In a 2015 analysis on the issue, employees reported a lack of staff and the removal of mental health safe rooms as barriers to safety. The report also recorded concern there was faeces in gaps in the walls, doors were rotting because they were soaked in urine and security staff were issued with slash-proof gloves.

Capital and Coast general manager of corporate services Thomas Davis said the vast majority of assaults on staff occurred in the mental health, addiction and intellectual disability services.

“We have some of the most complex clients in the country. We also experience a high number of assaults on staff in our emergency department,” he said.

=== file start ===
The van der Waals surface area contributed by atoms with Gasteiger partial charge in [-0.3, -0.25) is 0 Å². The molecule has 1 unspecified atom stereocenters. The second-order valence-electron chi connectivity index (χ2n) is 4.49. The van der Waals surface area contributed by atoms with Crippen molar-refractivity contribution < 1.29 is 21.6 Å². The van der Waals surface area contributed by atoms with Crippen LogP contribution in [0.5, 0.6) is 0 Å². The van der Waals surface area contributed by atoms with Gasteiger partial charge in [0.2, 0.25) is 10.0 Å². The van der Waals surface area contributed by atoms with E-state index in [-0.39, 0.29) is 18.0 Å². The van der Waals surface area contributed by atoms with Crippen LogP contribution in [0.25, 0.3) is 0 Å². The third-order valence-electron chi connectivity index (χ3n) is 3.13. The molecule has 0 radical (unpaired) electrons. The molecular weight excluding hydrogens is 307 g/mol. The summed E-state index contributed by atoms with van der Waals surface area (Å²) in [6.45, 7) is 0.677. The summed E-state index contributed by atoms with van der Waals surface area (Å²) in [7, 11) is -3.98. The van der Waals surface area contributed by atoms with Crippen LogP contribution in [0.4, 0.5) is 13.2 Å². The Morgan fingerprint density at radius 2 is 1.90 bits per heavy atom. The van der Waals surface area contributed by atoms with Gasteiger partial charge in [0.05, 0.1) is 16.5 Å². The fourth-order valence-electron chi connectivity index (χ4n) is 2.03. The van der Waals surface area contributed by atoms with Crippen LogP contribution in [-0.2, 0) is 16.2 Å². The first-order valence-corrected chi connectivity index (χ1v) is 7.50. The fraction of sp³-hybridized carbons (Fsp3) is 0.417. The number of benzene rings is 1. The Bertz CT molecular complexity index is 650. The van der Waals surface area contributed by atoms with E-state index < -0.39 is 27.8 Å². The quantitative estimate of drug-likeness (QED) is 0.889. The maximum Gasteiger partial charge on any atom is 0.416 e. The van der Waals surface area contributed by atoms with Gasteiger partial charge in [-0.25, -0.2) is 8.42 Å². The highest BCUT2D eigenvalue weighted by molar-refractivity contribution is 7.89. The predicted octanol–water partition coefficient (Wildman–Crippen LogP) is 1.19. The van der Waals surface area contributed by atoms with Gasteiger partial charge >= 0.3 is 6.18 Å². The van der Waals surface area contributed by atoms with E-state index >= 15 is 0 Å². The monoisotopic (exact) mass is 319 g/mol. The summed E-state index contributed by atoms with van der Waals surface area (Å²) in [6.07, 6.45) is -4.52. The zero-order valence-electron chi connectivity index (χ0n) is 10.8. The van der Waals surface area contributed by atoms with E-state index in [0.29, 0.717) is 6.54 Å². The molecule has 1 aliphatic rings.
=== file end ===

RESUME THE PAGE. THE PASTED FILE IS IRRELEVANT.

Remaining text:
“We encourage staff not to tolerate threatening physical or verbal behaviour, and they are trained in de-escalation techniques. There are protocols to follow if they cannot calm someone who is acting inappropriately.”

Whanganui District Health Board prepared two reports on aggressive incidents last year. They found that last year alone staff were spat on, had urine tipped on them, were head-butted in the face, faced with sexually offensive behavior, threatened with home-made weapons, scissors and hidden knives, received death threats and threats of gang reprisal, were slashed at with a razor, were punched, kicked spat at and bitten.

Recommendations from the reports suggested reviewing the times security staff were on site, reminding staff about how to use trespass notices, developing a tool to help staff determine when police needed to be involved and creating discussion about the under-reporting of aggressive incidents.